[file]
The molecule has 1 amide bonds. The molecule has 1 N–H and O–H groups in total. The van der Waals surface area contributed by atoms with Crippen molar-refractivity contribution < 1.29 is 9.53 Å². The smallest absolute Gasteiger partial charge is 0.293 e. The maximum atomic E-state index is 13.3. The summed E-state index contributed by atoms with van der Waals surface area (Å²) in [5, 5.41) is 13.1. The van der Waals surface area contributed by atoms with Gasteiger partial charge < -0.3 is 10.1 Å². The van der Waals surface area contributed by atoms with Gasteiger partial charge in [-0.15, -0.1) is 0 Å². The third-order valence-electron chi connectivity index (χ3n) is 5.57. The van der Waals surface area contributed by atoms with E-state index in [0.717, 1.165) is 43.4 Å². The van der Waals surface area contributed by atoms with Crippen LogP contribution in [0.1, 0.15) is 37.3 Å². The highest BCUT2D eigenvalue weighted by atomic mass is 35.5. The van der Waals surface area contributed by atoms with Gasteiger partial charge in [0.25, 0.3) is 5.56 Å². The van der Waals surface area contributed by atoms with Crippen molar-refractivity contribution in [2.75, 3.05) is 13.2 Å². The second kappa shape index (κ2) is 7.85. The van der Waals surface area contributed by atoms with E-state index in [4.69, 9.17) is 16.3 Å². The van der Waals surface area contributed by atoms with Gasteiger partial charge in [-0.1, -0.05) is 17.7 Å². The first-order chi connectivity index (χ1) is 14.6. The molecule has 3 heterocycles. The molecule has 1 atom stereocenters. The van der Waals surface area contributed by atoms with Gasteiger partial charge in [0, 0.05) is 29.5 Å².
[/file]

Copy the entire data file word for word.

The molecule has 1 amide bonds. The molecule has 1 N–H and O–H groups in total. The van der Waals surface area contributed by atoms with Crippen molar-refractivity contribution < 1.29 is 9.53 Å². The smallest absolute Gasteiger partial charge is 0.293 e. The maximum atomic E-state index is 13.3. The summed E-state index contributed by atoms with van der Waals surface area (Å²) in [5, 5.41) is 13.1. The van der Waals surface area contributed by atoms with Gasteiger partial charge < -0.3 is 10.1 Å². The van der Waals surface area contributed by atoms with Gasteiger partial charge in [-0.15, -0.1) is 0 Å². The third-order valence-electron chi connectivity index (χ3n) is 5.57. The van der Waals surface area contributed by atoms with E-state index in [0.717, 1.165) is 43.4 Å². The van der Waals surface area contributed by atoms with Crippen LogP contribution in [0.1, 0.15) is 37.3 Å². The highest BCUT2D eigenvalue weighted by atomic mass is 35.5. The van der Waals surface area contributed by atoms with Gasteiger partial charge in [0.25, 0.3) is 5.56 Å². The van der Waals surface area contributed by atoms with Crippen molar-refractivity contribution in [2.75, 3.05) is 13.2 Å². The second kappa shape index (κ2) is 7.85. The van der Waals surface area contributed by atoms with E-state index in [4.69, 9.17) is 16.3 Å². The van der Waals surface area contributed by atoms with Gasteiger partial charge in [-0.1, -0.05) is 17.7 Å². The first-order chi connectivity index (χ1) is 14.6. The molecule has 3 heterocycles. The molecule has 1 atom stereocenters. The van der Waals surface area contributed by atoms with Gasteiger partial charge in [0, 0.05) is 29.5 Å².